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Liz Kalef, right, leads a work group during the planning for the design and building of Congregation Torat Emet’s building, which opened in 2009. 

Few people can say they had an integral role in bringing a new synagogue to life. However, when that opportunity presented itself to Liz Kalef, she said she saw no other option than to be involved at the ground level with the nascent Congregation Torat Emet.

“I started doing work here when the synagogue started, just like special projects and our newsletter – whatever Rabbi (Howard) Zack needed – and it just kind for grew as the synagogue grew and the needs of the synagogue grew,” Kalef told the Columbus Jewish News.

Kalef, who has been with Torat Emet in Bexley for 18 years and its full-time executive director since 2007, will step down at the end of September. She plans to split her time between Orlando, Fla., and Bexley, where she’s resided almost her entire life. Torat Emet does not plan to fill the position immediately.

“Liz has been like my right arm,” said Zack, the spiritual leader of the congregation. “I refer to her and the rest of my staff as the dream team. (In Liz) you couldn’t have asked for a better experienced and skilled professional to really help build an organization and to run the synagogue.”

Kalef holds a master’s degree in social work from Yeshiva University’s Wurzweiler School of Social Work in New York City. She was previously executive director at Congregation Agudas Achim, also in Bexley, a position she held for four years but left after having a baby and to help her father as he recovered from bypass surgery. She began helping out at the new Torat Emet, which held its first Shabbat services the first Sabbath after 9/11. She already knew Zack because he interviewed for the rabbi position at Agudas Achim while she worked there.

“It was super exciting, mostly because it was very small when we started. There were maybe 65 families,” she said. “All the families were so motivated and so connected on this same mission.”

Three weeks after Torat Emet opened its new building on Main Street in 2009, Kalef’s oldest son, Max, was the shul’s first bar mitzvah.

Among her accomplishments at the shul, the new building and the many programs the congregation offers rank highly, Kalef said. She also spearheaded the synagogue’s annual major fundraising dinner, the Main Event. While many synagogues base such events around speakers and an honoree, Kalef and Zack decided at Torat Emet they wanted less formal talking and more time enjoying entertainment, kosher food and time together as a congregation.


The Kalef family on Purim at Congregation Torat Emet, from left, Lily Kleinman and Max, Neil, Rose, Liz and Jeremy Kalef.

“That kind of became our motif – coming to Torat Emet should for both spiritual and social fulfillment,” Zack said.

This year, the event featured former Broadway performer David “Dudu” Fisher.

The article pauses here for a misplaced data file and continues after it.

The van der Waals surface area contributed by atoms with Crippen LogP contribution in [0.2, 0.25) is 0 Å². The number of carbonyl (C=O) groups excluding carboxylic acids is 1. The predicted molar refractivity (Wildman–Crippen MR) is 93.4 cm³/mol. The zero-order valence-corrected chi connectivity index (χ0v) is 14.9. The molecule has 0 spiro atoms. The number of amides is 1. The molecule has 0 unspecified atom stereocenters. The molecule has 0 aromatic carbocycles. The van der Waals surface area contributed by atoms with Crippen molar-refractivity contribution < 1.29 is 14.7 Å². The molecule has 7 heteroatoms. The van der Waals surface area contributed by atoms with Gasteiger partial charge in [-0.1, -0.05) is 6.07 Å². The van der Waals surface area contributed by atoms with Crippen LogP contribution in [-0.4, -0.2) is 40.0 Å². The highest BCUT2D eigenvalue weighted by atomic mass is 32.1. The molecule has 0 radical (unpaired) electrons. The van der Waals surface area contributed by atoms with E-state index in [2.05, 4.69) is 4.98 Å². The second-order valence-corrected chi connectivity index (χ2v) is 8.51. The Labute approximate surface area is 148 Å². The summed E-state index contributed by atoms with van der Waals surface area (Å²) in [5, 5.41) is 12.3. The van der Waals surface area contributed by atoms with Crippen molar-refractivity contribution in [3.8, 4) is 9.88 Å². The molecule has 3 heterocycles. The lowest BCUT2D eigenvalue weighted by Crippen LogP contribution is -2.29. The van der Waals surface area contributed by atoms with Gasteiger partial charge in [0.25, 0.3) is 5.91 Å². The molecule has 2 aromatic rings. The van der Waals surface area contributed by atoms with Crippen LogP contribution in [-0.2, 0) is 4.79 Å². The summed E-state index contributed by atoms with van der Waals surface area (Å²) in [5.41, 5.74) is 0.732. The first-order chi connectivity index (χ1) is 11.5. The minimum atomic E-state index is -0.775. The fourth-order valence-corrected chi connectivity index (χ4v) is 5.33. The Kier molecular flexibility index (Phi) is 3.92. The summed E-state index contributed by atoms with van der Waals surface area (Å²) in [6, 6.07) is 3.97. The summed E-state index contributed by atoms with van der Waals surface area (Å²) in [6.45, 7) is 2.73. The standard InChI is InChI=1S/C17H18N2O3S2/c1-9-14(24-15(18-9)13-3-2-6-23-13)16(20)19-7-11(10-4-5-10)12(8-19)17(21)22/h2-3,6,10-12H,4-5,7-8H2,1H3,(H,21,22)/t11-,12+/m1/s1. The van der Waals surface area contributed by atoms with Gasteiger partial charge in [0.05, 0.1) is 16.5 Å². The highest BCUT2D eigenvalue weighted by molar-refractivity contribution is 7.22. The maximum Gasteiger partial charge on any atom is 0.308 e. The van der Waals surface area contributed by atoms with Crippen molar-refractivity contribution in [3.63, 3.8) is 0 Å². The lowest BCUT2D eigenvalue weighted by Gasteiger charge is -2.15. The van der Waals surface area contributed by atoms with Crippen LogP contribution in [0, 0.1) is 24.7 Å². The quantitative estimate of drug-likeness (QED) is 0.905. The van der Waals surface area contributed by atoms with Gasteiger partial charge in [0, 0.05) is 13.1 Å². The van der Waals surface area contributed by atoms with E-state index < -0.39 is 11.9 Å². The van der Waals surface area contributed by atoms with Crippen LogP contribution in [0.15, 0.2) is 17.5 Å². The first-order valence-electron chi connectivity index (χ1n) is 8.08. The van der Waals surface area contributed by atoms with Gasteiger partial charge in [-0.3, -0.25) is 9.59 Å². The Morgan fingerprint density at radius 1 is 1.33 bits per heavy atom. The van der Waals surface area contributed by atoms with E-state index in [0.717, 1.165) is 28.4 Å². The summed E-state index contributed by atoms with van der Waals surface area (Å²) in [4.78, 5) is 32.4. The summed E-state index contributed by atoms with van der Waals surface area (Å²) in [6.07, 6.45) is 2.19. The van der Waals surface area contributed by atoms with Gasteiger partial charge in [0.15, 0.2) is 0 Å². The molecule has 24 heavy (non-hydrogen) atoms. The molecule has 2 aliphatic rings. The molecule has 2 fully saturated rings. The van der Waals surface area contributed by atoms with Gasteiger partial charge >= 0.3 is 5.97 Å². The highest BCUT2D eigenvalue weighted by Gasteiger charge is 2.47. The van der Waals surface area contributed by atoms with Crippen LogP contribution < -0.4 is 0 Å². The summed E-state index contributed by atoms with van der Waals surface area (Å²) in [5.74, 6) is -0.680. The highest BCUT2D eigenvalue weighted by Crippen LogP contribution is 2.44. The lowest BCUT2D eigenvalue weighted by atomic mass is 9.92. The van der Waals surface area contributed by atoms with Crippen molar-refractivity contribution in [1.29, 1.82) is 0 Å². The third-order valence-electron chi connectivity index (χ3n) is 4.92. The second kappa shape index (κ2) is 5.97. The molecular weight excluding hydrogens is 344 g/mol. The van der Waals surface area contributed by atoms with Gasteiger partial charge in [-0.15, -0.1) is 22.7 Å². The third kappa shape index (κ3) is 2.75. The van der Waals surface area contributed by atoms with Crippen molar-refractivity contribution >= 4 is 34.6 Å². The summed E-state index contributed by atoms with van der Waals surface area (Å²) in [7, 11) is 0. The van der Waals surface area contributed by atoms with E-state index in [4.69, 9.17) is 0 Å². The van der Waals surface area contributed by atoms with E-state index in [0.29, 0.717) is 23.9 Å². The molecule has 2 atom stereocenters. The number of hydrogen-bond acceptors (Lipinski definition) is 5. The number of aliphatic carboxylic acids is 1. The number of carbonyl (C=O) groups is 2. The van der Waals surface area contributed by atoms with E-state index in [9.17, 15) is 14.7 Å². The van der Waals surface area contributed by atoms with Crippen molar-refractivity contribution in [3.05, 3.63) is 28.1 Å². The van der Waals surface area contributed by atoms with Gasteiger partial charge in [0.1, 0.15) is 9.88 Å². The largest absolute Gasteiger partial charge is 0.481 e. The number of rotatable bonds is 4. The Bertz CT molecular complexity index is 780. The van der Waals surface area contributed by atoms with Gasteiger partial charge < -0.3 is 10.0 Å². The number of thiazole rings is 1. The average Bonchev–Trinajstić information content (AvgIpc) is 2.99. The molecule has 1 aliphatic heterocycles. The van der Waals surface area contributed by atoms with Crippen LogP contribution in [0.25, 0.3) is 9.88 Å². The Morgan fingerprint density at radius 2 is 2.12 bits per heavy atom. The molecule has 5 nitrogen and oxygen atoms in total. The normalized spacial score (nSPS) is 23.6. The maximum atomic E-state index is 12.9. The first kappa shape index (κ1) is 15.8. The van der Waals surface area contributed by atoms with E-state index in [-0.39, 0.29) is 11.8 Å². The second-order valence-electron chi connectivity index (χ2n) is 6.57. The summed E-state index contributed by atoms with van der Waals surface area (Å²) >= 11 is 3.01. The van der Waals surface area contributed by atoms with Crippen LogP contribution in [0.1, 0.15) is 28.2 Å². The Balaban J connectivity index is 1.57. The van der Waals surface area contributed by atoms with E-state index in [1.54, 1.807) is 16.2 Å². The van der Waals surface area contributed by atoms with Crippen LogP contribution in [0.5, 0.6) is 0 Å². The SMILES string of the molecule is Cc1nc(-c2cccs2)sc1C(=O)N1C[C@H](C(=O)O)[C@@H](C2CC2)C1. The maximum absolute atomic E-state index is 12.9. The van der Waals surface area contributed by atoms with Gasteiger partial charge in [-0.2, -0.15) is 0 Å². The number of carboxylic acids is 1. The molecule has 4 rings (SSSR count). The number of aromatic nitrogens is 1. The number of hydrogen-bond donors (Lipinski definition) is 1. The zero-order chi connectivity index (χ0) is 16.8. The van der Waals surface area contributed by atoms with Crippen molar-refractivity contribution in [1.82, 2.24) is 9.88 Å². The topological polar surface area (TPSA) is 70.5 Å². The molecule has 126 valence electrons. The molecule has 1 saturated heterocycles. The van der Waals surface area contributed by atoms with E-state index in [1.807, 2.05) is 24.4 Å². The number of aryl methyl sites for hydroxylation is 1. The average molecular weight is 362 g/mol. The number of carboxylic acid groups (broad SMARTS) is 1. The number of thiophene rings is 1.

The shul’s president Dr. Michael Blumenfeld said Kalef and her family have been integral to the synagogue since its inception.

“I think she really understands and knows how the institution works and has been very able to facilitate us in accomplishing our tasks and interacting with both the board, the employees and the congregation,” said Blumenfeld, a Bexley resident. “She’s been a good conduit toward putting that together and keeping us alive and functioning well.”

Kalef also noted she often operates in the background. Although she’s held many important roles, she often doesn’t take credit, but counsels other leaders. Zack said Kalef’s skills as a social worker allowed her to play an integral role in counseling congregants, more so than may be typical for a synagogue executive director.

Moreover, for Kalef, adapting to members’ diverse needs as membership grows has been among the challenges of her tenure. Being on top of how to involve lay leaders and figuring out how to serve everyone is a constant challenge.

“I think 18 years, depending on how you look at it, can be a long time and to go from 65 families to over 200 families … there’s a lot of growing pains in that,” she said. “The nature of the community and individuals and volunteerism (and) lay leadership has changed over the years.”

Due in part to the partnerships between lay leaders and staff, cultivated in large part by Kalef, her responsibilities will be spread out among staff, the shul’s board and volunteers once she leaves, Zack said.

“We have some great staff here, so what we are doing is we are going to see how it goes dividing up the tasks between the staff that we have in place,” he said. “(They) are all taking on additional responsibility and a number of lay leaders from the board and elsewhere are stepping in to take over certain tasks.”

Kalef’s youngest son, Neil, will attend college at University of Central Florida in Orlando this fall, which helped spur Kalef’s transition, and her family has a home in Orlando. Her husband, Jeremy, will continue to work in Central Ohio, while her other two children, Max and Rose, reside in Chicago.

“I’m excited to be able to spend more time with them as adults,” Kalef said. “I really like this part of our relationship.”

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